Validation of a Simulator for Cranial Graft Lift Training: Face, Content, and Construct Validity
M. Hollensteiner, P. Augat, D. Fürst, B. Esterer, S. Gabauer, M. Malek, S. Hunger, F. Schrödl, A. Schrempf - Validation of a Simulator for Cranial Graft Lift Training: Face, Content, and Construct Validity - Journal of Cranio-Maxillo-Facial Surgery, Vol. 46, No. 8, 2018, pp. 1390-1394
Purpose: Surgical skills can be improved through practical
exercise. The use of specimens, human as well as animal, or live
animals for surgical training is limited due to ethical concerns.
Drawbacks of simulators are costs, fidelity and creditibility. Thus,
simulators must be evaluated objectively to determine their validity
before they can be used as teaching modalities. The aim of this study
was to verify the face content and construct validity of a novel
model-based simulator for lifting tabula externa transplants from the
Materials and Methods: Participants were invited to perform a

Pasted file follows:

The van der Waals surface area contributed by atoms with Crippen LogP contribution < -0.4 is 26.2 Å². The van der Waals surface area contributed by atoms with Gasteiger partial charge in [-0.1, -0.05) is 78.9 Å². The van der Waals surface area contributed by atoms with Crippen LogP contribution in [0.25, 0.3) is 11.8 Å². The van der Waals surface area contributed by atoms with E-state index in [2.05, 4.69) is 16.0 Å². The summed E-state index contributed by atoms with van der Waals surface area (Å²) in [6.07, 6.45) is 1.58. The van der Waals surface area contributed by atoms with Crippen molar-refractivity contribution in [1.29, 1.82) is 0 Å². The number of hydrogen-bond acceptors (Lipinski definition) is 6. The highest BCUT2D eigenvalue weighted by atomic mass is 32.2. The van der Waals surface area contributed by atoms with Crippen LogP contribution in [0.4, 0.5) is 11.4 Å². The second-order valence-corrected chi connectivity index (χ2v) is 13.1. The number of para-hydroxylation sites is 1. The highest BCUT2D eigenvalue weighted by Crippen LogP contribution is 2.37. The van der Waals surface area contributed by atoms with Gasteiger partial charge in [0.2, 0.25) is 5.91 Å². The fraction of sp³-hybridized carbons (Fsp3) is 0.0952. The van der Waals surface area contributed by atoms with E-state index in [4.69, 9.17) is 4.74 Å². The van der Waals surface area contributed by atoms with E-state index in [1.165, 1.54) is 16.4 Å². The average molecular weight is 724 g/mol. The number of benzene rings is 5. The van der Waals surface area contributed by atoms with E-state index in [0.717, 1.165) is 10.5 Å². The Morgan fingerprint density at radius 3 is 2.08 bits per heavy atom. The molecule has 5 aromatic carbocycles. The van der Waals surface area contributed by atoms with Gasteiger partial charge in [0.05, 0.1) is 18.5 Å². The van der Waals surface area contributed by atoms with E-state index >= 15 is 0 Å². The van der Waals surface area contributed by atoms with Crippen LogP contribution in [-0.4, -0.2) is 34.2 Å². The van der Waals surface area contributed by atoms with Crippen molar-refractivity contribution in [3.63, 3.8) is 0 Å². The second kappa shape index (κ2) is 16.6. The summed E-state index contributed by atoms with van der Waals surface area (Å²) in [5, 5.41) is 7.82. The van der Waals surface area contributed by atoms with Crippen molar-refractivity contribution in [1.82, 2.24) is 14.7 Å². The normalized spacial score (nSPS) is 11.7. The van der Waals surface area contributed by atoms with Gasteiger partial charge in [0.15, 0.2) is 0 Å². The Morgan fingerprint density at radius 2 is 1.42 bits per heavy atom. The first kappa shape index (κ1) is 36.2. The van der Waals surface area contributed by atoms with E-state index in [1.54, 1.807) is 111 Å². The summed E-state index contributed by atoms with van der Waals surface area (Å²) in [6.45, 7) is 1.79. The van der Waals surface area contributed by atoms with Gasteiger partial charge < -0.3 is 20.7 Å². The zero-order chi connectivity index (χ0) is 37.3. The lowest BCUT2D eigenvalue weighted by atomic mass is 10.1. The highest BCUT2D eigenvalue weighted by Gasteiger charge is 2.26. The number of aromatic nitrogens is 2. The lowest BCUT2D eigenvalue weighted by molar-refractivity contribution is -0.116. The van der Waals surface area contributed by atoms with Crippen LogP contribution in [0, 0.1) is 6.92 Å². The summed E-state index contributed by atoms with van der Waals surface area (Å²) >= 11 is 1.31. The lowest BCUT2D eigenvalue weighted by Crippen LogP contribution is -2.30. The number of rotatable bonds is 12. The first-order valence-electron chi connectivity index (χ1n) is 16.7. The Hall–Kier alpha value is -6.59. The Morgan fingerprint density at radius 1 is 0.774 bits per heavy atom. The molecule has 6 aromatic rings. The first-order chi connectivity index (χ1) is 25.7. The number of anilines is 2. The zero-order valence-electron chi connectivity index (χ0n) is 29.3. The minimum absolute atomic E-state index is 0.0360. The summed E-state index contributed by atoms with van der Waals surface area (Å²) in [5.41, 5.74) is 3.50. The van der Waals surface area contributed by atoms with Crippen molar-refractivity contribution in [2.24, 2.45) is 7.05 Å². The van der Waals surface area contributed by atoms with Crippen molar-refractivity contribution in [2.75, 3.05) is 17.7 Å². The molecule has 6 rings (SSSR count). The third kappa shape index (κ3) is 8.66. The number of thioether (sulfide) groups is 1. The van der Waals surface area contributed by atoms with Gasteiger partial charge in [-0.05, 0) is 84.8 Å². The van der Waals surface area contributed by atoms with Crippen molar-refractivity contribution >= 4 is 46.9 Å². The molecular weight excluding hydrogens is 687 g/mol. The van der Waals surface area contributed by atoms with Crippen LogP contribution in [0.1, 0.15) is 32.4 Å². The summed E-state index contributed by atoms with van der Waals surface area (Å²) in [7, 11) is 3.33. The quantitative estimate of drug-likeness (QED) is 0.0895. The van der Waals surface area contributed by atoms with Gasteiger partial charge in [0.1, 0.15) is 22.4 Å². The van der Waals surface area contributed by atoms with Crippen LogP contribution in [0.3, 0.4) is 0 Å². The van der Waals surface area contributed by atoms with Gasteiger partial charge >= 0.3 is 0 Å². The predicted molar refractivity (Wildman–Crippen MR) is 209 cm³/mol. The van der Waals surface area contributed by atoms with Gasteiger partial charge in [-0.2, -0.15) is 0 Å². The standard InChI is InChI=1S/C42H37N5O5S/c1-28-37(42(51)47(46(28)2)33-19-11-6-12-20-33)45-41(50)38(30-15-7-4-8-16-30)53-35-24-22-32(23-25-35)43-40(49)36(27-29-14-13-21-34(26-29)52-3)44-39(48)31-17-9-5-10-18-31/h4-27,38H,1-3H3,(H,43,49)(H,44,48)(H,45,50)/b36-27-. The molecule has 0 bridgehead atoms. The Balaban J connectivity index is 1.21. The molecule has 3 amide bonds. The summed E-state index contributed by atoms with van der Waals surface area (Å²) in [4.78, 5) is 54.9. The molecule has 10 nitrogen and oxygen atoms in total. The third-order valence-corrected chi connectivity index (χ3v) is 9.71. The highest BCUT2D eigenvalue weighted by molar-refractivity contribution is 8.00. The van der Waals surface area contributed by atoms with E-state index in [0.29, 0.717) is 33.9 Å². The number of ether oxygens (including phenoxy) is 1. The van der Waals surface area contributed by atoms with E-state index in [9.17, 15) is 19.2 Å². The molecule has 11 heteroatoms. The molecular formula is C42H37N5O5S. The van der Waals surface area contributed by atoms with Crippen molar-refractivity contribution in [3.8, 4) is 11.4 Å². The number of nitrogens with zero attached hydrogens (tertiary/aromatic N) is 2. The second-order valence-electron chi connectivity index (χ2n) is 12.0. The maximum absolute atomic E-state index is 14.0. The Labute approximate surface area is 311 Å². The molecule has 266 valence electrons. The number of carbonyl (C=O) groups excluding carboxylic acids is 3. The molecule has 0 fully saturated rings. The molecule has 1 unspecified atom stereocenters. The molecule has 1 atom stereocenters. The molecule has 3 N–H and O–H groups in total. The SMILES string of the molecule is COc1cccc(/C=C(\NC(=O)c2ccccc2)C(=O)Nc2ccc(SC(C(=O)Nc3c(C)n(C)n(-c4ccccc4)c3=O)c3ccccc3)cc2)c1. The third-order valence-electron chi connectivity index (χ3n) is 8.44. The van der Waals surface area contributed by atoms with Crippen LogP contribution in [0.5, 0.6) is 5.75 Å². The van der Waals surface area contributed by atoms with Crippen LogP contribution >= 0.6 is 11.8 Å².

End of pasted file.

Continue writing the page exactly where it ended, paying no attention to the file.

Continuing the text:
tabula externa graft lift during a training session on the simulator. Task
performance was analyzed with a standardized assessment tool evaluating
realism and appropriateness. Specialist ratings were used to evaluate the
performance of the participants. This was an exploratory study using
a questionnaire, a t Kepler University Hospital, Linz, Austria, a
university hospital. According to their expertise in
craniomaxillofacial surgery, 17 participants were subdivided into 3
groups: 8 novices, 7 experts and 2 raters.
Results: The face validity (realism) obtained an average score of 4.2 of a
maximum of 5 points. Likewise, the content validity (appropriateness
as a teaching modality) obtained an average score of 4.8 of maximum 5 points. No differences were found between experts and novices
concerning the recorded surgery completion times (p=0.418) or the
sizes of the lifted grafts (p=0.110). During the evaluation of task
performance, the expert surgeons (46.9 ± 3.7) were graded significantly
better than the novices (36.4 ± 8.5), which proved the construct validity
of the simulator (p=0.001).
Conclusion: All investigated validities were confirmed and approved
the simulator as a valid training tool for parietal graft lift.